Once on the site, each bargeload of the material was placed into a settlement pond to allow the seawater to be drained out and returned before the daily filling operation could get underway. With the use of sea water suspension came concerns about leaching of chlorides into the groundwater, so the settlement ponds were lined and a Huesker HAT 60.006SP geotextile membrane was also placed under the whole development area to stop any traces of chloride being carried off site.
Once drained, earthworks contractor Raymond Brown used a fleet of excavators, dump trucks and compactors to place and compact the marine sand in 300mm layers. The design called for the store site to be raised by 2.5m so that flood risk remained above a 1 in 100 year flood event. The rest of the site was raised by 2m and the material needed for this was placed in just four weeks.
But placing the fill was not the end of the story. The underlying geology was formed from peat and alluvium so further work was needed to consolidate the newly placed materials.
“We calculated that without any additional work, the ground would settle by 250mm over 20 years which was just not workable,” says Pinnacle project associate Richard Carter.
While a piled foundation could have helped overcome the problem, the length of piles needed would punch through the geotextile and create a pathway for chloride leaching. Pinnacle’s solution was to surcharge the site and found the building on a flexible raft.
“Across the store footprint, 4m of surcharge material was placed while 2m was placed over the car park and access road areas,” says Carter. “Ground engineering specialist Geotechnics used settlement cells, hydrostatic profile gauges and settlement plates to check the progress of the consolidation. We expected it to reach the required level that would result in 50mm of settlement over 20 years within four weeks but it took five weeks to reach acceptable levels.”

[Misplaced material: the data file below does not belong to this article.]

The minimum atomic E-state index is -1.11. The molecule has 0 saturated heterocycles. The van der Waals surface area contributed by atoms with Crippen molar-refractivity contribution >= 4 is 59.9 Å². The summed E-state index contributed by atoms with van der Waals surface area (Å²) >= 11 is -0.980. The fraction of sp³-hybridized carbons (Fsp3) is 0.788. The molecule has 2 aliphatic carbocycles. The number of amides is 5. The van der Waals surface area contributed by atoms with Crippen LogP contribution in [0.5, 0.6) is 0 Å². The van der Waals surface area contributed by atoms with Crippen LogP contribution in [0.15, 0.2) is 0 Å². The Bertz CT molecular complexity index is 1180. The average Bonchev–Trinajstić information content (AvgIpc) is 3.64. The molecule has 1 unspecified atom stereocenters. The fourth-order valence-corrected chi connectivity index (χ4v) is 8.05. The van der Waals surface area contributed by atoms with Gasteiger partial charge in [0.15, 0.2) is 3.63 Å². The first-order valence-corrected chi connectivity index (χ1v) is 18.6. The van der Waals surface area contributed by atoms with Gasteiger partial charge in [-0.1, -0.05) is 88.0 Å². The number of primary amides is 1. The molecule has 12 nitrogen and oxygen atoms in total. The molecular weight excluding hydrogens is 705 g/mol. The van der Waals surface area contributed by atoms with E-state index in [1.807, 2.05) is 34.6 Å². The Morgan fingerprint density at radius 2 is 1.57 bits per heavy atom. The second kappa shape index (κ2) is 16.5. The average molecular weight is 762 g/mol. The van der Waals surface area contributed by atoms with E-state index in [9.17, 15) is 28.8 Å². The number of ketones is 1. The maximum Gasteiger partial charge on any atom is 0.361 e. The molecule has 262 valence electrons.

Carter’s team used finite element analysis to design the 70m square, 250mm thick reinforced concrete raft foundation for the store.
“The design allows for 25mm of differential settlement between column and 1:500 distortions to prevent any movement from causing cracks in the floor tiles,” he says. “A traditional pad foundation solution would have almost reached the base of the new fill and increased the localised bearing stresses on the underlying geology.”
Raymond Brown cast the slab in four sections using C32/40 concrete, while the car park has been paved using a conventional asphalt construction. “There are flexible transition plates between the thresholds so that differential settlement between the building and the surrounding areas can be accommodated,” says Carter.
“To be able to open two weeks ahead of schedule was a great achievement given the scale of the work”
Work on the slab was completed in June, clearing the way for main contractor ISG to start work on building the store. Bowland and Kirkland erected the timber hybrid frame at the end of July and the rapid construction work made the site a prime tourist attraction over the summer months.
“We erected a viewing platform during the consultation stages of the project,” says Heesom. “It remained on site during the construction phase and people seemed to like being able to check on the progress.”
Work on site went well with no real issues - something that is borne out by the early opening of the store. “We always planned to have the store open before Christmas, but to be able to open two weeks ahead of schedule was a great achievement given the scale of the work undertaken in Seaton,” says Heesom.
Tesco is also a hit with local people with the free car parking attracting visitors to the store and other shops in the town. It has also created 190 new jobs.